• Reshetnev Russian manufacturer of rockets and spacecraft. Reshetnev Design Bureau, Krasnoyarsk-26/Zhelenogorsk, Russia. More...

Bibliography
  • McDowell, Jonathan, Jonathan's Space Home Page (launch records), Harvard University, 1997-present. Web Address when accessed: here.
  • JPL Mission and Spacecraft Library, Jet Propulsion Laboratory, 1997. Web Address when accessed: here.
  • Kaesmann, Ferdinand, et. al., "Proton - Development of A Russian Launch Vehicle", Journal of the British Interplanetary Society, 1998, Volume 51, page 3.
  • Voevodin, Sergey A, "Sergey A. Voevodin's Reports", VSA072 - Space Apparatus, Web Address when accessed: here.
  • Vladimirov, A, "Tablitsa zapuskov RN 'Proton' i 'Proton K'", Novosti kosmonavtiki, 1998, Issue 10, page 25.

Associated Launch Sites
  • Baikonur Russia's largest cosmodrome, the only one used for manned launches and with facilities for the larger Proton, N1, and Energia launch vehicles. The spaceport ended up on foreign soil after the break-up of Soviet Union. The official designations NIIP-5 and GIK-5 are used in official Soviet histories. It was also universally referred to as Tyuratam by both Soviet military staff and engineers, and the US intelligence agencies. Since the dissolution of the Soviet Union the Russian Federation has insisted on continued use of the old Soviet 'public' name of Baikonur. In its Kazakh (Kazak) version this is rendered Baykonur. More...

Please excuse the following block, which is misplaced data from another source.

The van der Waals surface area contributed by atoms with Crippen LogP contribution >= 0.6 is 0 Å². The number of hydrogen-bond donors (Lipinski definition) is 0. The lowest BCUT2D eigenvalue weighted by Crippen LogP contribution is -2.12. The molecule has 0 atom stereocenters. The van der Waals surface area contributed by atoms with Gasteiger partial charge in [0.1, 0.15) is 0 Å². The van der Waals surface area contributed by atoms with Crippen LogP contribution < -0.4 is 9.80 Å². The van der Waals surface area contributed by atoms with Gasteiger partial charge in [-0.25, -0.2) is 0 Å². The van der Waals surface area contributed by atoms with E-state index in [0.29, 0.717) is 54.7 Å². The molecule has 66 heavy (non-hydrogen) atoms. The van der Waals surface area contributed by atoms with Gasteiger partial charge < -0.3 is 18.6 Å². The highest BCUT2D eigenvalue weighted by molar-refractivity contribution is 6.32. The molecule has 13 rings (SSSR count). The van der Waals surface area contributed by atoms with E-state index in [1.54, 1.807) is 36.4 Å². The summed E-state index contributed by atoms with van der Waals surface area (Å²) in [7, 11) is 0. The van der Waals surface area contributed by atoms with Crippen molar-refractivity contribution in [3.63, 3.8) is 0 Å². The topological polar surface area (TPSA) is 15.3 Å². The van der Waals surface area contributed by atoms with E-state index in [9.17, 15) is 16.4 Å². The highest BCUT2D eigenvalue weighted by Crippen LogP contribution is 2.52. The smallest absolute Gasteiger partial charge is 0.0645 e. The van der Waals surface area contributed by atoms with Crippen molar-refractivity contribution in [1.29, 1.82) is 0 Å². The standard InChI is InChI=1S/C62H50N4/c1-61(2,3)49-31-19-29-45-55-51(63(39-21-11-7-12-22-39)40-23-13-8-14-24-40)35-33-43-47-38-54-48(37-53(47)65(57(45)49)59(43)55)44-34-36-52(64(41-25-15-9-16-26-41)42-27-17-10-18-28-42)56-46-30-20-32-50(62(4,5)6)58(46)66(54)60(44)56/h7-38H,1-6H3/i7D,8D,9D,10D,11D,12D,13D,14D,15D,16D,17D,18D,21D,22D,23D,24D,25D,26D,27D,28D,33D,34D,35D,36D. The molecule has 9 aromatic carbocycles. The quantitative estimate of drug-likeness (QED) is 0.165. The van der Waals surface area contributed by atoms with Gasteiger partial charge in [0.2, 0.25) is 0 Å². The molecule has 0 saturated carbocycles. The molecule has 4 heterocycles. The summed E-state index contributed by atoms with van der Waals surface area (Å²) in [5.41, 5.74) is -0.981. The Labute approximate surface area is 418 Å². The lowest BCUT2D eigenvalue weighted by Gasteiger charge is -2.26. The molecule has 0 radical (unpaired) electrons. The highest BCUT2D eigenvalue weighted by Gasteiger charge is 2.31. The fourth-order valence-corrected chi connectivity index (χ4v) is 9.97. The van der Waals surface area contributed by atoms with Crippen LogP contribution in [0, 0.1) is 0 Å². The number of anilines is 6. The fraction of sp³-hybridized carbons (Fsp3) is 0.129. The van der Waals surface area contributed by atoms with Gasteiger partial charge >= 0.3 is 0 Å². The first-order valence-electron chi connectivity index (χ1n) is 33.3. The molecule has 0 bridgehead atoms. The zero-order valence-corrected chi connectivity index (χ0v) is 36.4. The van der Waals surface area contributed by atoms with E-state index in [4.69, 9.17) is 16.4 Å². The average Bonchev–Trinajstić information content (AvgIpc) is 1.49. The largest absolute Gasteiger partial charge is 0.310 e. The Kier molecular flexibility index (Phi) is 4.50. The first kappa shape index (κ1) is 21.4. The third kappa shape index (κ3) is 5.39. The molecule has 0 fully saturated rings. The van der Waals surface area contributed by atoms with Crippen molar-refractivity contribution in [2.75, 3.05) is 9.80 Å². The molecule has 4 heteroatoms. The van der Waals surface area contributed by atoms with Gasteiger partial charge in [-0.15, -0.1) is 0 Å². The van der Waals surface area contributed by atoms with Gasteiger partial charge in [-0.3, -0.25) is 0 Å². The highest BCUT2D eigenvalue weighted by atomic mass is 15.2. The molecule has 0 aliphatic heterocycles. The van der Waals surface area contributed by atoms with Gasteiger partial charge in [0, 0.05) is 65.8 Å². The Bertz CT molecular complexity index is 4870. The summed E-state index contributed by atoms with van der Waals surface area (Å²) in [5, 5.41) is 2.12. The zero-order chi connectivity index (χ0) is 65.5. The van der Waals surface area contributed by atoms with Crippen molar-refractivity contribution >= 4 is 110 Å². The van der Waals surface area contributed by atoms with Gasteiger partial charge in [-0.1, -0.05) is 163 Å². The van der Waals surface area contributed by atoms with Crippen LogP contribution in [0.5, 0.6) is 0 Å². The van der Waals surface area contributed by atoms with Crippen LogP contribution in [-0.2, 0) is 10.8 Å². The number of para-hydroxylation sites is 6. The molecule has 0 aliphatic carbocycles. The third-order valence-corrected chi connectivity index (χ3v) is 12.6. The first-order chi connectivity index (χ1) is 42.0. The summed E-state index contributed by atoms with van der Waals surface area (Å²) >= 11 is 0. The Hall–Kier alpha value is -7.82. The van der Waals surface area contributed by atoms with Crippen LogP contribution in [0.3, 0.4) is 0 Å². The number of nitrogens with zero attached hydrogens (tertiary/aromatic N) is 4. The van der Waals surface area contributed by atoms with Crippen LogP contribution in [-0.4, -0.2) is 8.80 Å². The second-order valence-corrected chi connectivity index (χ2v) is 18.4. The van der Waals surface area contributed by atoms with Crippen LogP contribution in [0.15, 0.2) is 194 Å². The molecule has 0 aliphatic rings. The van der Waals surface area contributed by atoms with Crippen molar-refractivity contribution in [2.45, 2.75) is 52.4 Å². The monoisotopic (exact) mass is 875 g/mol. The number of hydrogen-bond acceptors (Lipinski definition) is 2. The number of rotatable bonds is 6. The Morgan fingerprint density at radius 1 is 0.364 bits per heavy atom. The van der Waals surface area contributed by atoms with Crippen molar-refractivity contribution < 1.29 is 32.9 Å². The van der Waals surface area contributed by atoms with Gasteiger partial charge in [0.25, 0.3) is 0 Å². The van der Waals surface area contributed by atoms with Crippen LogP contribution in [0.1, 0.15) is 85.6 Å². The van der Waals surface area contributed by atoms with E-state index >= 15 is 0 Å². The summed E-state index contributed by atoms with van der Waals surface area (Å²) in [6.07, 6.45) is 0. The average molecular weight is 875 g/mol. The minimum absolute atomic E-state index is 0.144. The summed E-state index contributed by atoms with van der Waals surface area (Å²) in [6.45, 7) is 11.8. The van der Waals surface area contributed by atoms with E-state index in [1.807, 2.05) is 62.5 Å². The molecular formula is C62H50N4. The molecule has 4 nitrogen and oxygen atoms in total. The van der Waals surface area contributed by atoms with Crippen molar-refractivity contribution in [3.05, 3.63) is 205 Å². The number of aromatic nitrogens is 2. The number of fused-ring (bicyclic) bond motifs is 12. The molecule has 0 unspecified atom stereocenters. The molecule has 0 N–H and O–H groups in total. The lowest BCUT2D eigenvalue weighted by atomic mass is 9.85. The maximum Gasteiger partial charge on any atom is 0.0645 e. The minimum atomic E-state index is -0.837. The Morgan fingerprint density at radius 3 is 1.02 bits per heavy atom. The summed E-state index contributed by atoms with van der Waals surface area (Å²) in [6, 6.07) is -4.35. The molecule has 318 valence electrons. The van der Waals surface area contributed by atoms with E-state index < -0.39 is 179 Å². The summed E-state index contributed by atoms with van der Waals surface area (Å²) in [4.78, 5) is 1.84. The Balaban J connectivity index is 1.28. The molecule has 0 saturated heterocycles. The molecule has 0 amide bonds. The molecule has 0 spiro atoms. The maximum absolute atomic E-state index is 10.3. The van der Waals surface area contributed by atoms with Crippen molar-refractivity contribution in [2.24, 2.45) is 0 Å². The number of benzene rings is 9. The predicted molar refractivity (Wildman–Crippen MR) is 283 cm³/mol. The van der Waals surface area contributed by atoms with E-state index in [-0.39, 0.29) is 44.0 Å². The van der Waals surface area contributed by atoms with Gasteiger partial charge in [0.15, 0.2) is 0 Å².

Gals Chronology


1994 January 20 - . 09:49 GMT - . Launch Site: Baikonur. Launch Complex: Baikonur LC81/23. LV Family: Proton. Launch Vehicle: Proton-K/DM-2M. LV Configuration: Proton-K/DM-2M 358-02.
  • Gals - . Payload: Gals s/n 11L. Mass: 2,500 kg (5,500 lb). Nation: Russia. Agency: MOM. Class: Communications. Type: Military communications satellite. Spacecraft: Gals . USAF Sat Cat: 22963 . COSPAR: 1994-002A. Apogee: 36,121 km (22,444 mi). Perigee: 36,121 km (22,444 mi). Inclination: 0.1000 deg. Period: 1,453.00 min. Direct broadcasting satellite (new generation of satellites) intended for development of the Russian television system and international cooperation. Also tested SPT-100 plasma engine. Positioned in geosynchronous orbit at 71 deg E in 1994-1996; 36 deg E in 1996-1999; 42 deg E in 2000. As of 5 September 2001 located at 37.30 deg E drifting at 0.121 deg W per day. As of 2007 Mar 10 located at 67.44E drifting at 0.298E degrees per day.

1995 November 17 - . 14:25 GMT - . Launch Site: Baikonur. Launch Complex: Baikonur LC200/39. LV Family: Proton. Launch Vehicle: Proton-K/DM-2. LV Configuration: Proton-K/DM-2 384-01.
  • Gals-2 - . Payload: Gals s/n 12L. Mass: 2,500 kg (5,500 lb). Nation: Russia. Agency: MOM. Class: Communications. Type: Military communications satellite. Spacecraft: Gals . USAF Sat Cat: 23717 . COSPAR: 1995-063A. Apogee: 35,788 km (22,237 mi). Perigee: 35,784 km (22,235 mi). Inclination: 0.2000 deg. Period: 1,436.00 min. Three transponders for direct broadcast television. Stationed at 70 deg E. Used SPT-100 plasma engine. Positioned in geosynchronous orbit at 71 deg E in 1995-1996; 36 deg E in 1996-1999 As of 5 September 2001 located at 36.88 deg E drifting at 0.031 deg E per day. As of 2007 Mar 10 located at 62.06E drifting at 1.427W degrees per day.